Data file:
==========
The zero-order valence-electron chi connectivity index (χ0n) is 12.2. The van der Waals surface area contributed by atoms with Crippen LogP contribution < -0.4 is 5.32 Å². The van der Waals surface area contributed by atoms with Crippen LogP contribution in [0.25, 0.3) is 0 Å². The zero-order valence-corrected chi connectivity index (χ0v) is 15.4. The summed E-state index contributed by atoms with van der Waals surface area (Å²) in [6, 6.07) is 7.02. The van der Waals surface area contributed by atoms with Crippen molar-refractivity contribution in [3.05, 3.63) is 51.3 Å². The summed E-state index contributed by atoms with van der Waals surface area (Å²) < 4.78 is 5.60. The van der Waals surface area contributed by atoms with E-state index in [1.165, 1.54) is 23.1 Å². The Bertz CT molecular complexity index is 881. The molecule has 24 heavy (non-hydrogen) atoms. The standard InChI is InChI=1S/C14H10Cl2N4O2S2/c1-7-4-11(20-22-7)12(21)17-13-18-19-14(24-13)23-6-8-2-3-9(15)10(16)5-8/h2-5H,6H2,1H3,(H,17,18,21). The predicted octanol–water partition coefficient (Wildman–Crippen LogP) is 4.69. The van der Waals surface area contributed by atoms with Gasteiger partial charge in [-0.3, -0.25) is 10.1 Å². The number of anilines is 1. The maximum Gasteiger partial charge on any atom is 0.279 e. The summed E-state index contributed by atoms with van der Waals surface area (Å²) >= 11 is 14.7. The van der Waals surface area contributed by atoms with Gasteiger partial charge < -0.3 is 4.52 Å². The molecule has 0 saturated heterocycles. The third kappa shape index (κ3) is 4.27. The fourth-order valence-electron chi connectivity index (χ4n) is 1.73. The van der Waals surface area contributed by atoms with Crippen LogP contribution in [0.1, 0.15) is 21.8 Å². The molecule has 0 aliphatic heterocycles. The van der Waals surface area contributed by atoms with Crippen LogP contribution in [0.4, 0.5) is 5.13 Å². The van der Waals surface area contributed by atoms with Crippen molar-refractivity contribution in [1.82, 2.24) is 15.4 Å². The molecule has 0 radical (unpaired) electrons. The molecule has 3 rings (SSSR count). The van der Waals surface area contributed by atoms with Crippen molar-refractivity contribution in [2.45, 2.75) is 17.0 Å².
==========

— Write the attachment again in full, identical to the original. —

The zero-order valence-electron chi connectivity index (χ0n) is 12.2. The van der Waals surface area contributed by atoms with Crippen LogP contribution < -0.4 is 5.32 Å². The van der Waals surface area contributed by atoms with Crippen LogP contribution in [0.25, 0.3) is 0 Å². The zero-order valence-corrected chi connectivity index (χ0v) is 15.4. The summed E-state index contributed by atoms with van der Waals surface area (Å²) in [6, 6.07) is 7.02. The van der Waals surface area contributed by atoms with Crippen molar-refractivity contribution in [3.05, 3.63) is 51.3 Å². The summed E-state index contributed by atoms with van der Waals surface area (Å²) < 4.78 is 5.60. The van der Waals surface area contributed by atoms with E-state index in [1.165, 1.54) is 23.1 Å². The Bertz CT molecular complexity index is 881. The molecule has 24 heavy (non-hydrogen) atoms. The standard InChI is InChI=1S/C14H10Cl2N4O2S2/c1-7-4-11(20-22-7)12(21)17-13-18-19-14(24-13)23-6-8-2-3-9(15)10(16)5-8/h2-5H,6H2,1H3,(H,17,18,21). The predicted octanol–water partition coefficient (Wildman–Crippen LogP) is 4.69. The van der Waals surface area contributed by atoms with Gasteiger partial charge in [-0.3, -0.25) is 10.1 Å². The number of anilines is 1. The maximum Gasteiger partial charge on any atom is 0.279 e. The summed E-state index contributed by atoms with van der Waals surface area (Å²) >= 11 is 14.7. The van der Waals surface area contributed by atoms with Gasteiger partial charge < -0.3 is 4.52 Å². The molecule has 0 saturated heterocycles. The third kappa shape index (κ3) is 4.27. The fourth-order valence-electron chi connectivity index (χ4n) is 1.73. The van der Waals surface area contributed by atoms with Crippen LogP contribution in [0.1, 0.15) is 21.8 Å². The molecule has 0 aliphatic heterocycles. The van der Waals surface area contributed by atoms with Crippen LogP contribution in [0.4, 0.5) is 5.13 Å². The van der Waals surface area contributed by atoms with Crippen molar-refractivity contribution in [1.82, 2.24) is 15.4 Å². The molecule has 0 radical (unpaired) electrons. The molecule has 3 rings (SSSR count). The van der Waals surface area contributed by atoms with Crippen molar-refractivity contribution in [2.45, 2.75) is 17.0 Å².